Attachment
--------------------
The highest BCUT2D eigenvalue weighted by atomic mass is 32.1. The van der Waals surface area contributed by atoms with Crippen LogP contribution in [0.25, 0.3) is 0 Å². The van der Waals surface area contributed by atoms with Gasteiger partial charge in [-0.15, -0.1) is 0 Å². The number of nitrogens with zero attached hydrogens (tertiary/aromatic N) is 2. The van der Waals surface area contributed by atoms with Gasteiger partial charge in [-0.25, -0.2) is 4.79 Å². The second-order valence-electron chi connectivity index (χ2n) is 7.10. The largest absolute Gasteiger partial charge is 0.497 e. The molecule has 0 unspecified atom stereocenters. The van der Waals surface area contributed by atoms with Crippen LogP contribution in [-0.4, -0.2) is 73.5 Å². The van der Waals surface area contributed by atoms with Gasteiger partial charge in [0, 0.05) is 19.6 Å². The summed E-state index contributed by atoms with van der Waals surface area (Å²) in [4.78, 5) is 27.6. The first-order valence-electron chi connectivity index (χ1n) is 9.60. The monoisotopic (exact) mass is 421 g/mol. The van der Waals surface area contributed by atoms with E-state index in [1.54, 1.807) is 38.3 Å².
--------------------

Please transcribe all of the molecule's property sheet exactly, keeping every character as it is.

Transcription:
The highest BCUT2D eigenvalue weighted by atomic mass is 32.1. The van der Waals surface area contributed by atoms with Crippen LogP contribution in [0.25, 0.3) is 0 Å². The van der Waals surface area contributed by atoms with Gasteiger partial charge in [-0.15, -0.1) is 0 Å². The number of nitrogens with zero attached hydrogens (tertiary/aromatic N) is 2. The van der Waals surface area contributed by atoms with Gasteiger partial charge in [-0.25, -0.2) is 4.79 Å². The second-order valence-electron chi connectivity index (χ2n) is 7.10. The largest absolute Gasteiger partial charge is 0.497 e. The molecule has 0 unspecified atom stereocenters. The van der Waals surface area contributed by atoms with Crippen LogP contribution in [-0.4, -0.2) is 73.5 Å². The van der Waals surface area contributed by atoms with Gasteiger partial charge in [0, 0.05) is 19.6 Å². The summed E-state index contributed by atoms with van der Waals surface area (Å²) in [4.78, 5) is 27.6. The first-order valence-electron chi connectivity index (χ1n) is 9.60. The monoisotopic (exact) mass is 421 g/mol. The van der Waals surface area contributed by atoms with E-state index in [1.54, 1.807) is 38.3 Å².